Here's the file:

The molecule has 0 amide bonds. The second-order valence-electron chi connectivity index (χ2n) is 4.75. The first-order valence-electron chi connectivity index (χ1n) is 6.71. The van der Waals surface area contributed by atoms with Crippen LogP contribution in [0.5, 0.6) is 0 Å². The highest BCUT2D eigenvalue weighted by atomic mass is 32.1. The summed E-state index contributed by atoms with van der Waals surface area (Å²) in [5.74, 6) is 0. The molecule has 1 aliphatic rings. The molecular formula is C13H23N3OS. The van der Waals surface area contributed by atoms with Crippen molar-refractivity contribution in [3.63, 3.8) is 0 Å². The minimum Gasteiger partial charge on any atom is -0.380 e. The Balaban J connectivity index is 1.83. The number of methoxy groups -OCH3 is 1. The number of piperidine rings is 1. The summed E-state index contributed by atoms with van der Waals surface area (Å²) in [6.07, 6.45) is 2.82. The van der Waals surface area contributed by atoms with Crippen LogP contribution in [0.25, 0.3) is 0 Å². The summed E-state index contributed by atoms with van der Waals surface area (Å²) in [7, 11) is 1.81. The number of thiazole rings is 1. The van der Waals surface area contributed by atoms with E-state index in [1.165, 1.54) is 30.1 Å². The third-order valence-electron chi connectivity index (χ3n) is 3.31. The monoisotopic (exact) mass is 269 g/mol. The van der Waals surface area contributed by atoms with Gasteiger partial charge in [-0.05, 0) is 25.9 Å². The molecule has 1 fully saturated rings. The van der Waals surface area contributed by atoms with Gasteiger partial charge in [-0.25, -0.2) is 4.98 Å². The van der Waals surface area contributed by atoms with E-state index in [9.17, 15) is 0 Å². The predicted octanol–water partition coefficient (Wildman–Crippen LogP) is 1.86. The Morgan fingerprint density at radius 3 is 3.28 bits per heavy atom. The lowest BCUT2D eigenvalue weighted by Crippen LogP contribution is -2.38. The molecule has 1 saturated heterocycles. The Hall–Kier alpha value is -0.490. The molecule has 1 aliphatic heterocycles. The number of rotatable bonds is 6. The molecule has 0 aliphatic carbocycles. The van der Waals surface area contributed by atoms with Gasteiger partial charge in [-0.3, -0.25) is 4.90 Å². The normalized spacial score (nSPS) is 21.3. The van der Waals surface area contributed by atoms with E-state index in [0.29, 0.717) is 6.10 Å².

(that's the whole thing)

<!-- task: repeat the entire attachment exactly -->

The molecule has 0 amide bonds. The second-order valence-electron chi connectivity index (χ2n) is 4.75. The first-order valence-electron chi connectivity index (χ1n) is 6.71. The van der Waals surface area contributed by atoms with Crippen LogP contribution in [0.5, 0.6) is 0 Å². The highest BCUT2D eigenvalue weighted by atomic mass is 32.1. The summed E-state index contributed by atoms with van der Waals surface area (Å²) in [5.74, 6) is 0. The molecule has 1 aliphatic rings. The molecular formula is C13H23N3OS. The van der Waals surface area contributed by atoms with Crippen molar-refractivity contribution in [3.63, 3.8) is 0 Å². The minimum Gasteiger partial charge on any atom is -0.380 e. The Balaban J connectivity index is 1.83. The number of methoxy groups -OCH3 is 1. The number of piperidine rings is 1. The summed E-state index contributed by atoms with van der Waals surface area (Å²) in [6.07, 6.45) is 2.82. The van der Waals surface area contributed by atoms with Crippen LogP contribution in [0.25, 0.3) is 0 Å². The summed E-state index contributed by atoms with van der Waals surface area (Å²) in [7, 11) is 1.81. The number of thiazole rings is 1. The van der Waals surface area contributed by atoms with E-state index in [1.165, 1.54) is 30.1 Å². The third-order valence-electron chi connectivity index (χ3n) is 3.31. The monoisotopic (exact) mass is 269 g/mol. The van der Waals surface area contributed by atoms with Gasteiger partial charge in [-0.05, 0) is 25.9 Å². The molecule has 1 fully saturated rings. The van der Waals surface area contributed by atoms with Gasteiger partial charge in [-0.25, -0.2) is 4.98 Å². The van der Waals surface area contributed by atoms with E-state index in [9.17, 15) is 0 Å². The predicted octanol–water partition coefficient (Wildman–Crippen LogP) is 1.86. The Morgan fingerprint density at radius 3 is 3.28 bits per heavy atom. The lowest BCUT2D eigenvalue weighted by Crippen LogP contribution is -2.38. The molecule has 1 saturated heterocycles. The Hall–Kier alpha value is -0.490. The molecule has 1 aliphatic heterocycles. The number of rotatable bonds is 6. The molecule has 0 aliphatic carbocycles. The van der Waals surface area contributed by atoms with Gasteiger partial charge in [-0.3, -0.25) is 4.90 Å². The normalized spacial score (nSPS) is 21.3. The van der Waals surface area contributed by atoms with E-state index in [0.29, 0.717) is 6.10 Å².